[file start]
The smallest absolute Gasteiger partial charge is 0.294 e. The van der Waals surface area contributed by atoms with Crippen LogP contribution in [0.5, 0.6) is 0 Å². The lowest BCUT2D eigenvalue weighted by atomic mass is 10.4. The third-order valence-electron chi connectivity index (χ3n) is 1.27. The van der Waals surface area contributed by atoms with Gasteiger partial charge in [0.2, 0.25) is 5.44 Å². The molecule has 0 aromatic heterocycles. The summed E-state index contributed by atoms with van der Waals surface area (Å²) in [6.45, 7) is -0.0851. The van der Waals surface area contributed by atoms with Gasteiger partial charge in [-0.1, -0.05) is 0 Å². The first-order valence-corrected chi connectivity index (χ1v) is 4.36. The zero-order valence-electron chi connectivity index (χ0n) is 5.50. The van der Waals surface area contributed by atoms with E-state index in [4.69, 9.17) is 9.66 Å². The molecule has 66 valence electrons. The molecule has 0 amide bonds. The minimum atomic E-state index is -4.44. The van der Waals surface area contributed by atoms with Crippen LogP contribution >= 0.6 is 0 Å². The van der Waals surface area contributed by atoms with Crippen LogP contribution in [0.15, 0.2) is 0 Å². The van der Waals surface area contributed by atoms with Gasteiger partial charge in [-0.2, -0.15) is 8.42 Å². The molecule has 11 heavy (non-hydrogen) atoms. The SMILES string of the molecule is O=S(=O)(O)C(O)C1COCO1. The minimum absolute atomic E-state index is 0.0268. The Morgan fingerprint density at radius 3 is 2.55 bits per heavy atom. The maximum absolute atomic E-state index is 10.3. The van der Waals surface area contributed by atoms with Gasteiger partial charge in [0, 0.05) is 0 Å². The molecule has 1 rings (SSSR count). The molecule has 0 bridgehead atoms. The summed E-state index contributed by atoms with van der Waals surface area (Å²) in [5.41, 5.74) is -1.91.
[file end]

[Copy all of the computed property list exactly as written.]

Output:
The smallest absolute Gasteiger partial charge is 0.294 e. The van der Waals surface area contributed by atoms with Crippen LogP contribution in [0.5, 0.6) is 0 Å². The lowest BCUT2D eigenvalue weighted by atomic mass is 10.4. The third-order valence-electron chi connectivity index (χ3n) is 1.27. The van der Waals surface area contributed by atoms with Gasteiger partial charge in [0.2, 0.25) is 5.44 Å². The molecule has 0 aromatic heterocycles. The summed E-state index contributed by atoms with van der Waals surface area (Å²) in [6.45, 7) is -0.0851. The van der Waals surface area contributed by atoms with Gasteiger partial charge in [-0.1, -0.05) is 0 Å². The first-order valence-corrected chi connectivity index (χ1v) is 4.36. The zero-order valence-electron chi connectivity index (χ0n) is 5.50. The van der Waals surface area contributed by atoms with E-state index in [4.69, 9.17) is 9.66 Å². The molecule has 66 valence electrons. The molecule has 0 amide bonds. The minimum atomic E-state index is -4.44. The van der Waals surface area contributed by atoms with Crippen LogP contribution >= 0.6 is 0 Å². The van der Waals surface area contributed by atoms with Crippen LogP contribution in [0.15, 0.2) is 0 Å². The van der Waals surface area contributed by atoms with Gasteiger partial charge in [-0.2, -0.15) is 8.42 Å². The molecule has 11 heavy (non-hydrogen) atoms. The SMILES string of the molecule is O=S(=O)(O)C(O)C1COCO1. The minimum absolute atomic E-state index is 0.0268. The Morgan fingerprint density at radius 3 is 2.55 bits per heavy atom. The maximum absolute atomic E-state index is 10.3. The van der Waals surface area contributed by atoms with Gasteiger partial charge in [0, 0.05) is 0 Å². The molecule has 1 rings (SSSR count). The molecule has 0 bridgehead atoms. The summed E-state index contributed by atoms with van der Waals surface area (Å²) in [5.41, 5.74) is -1.91.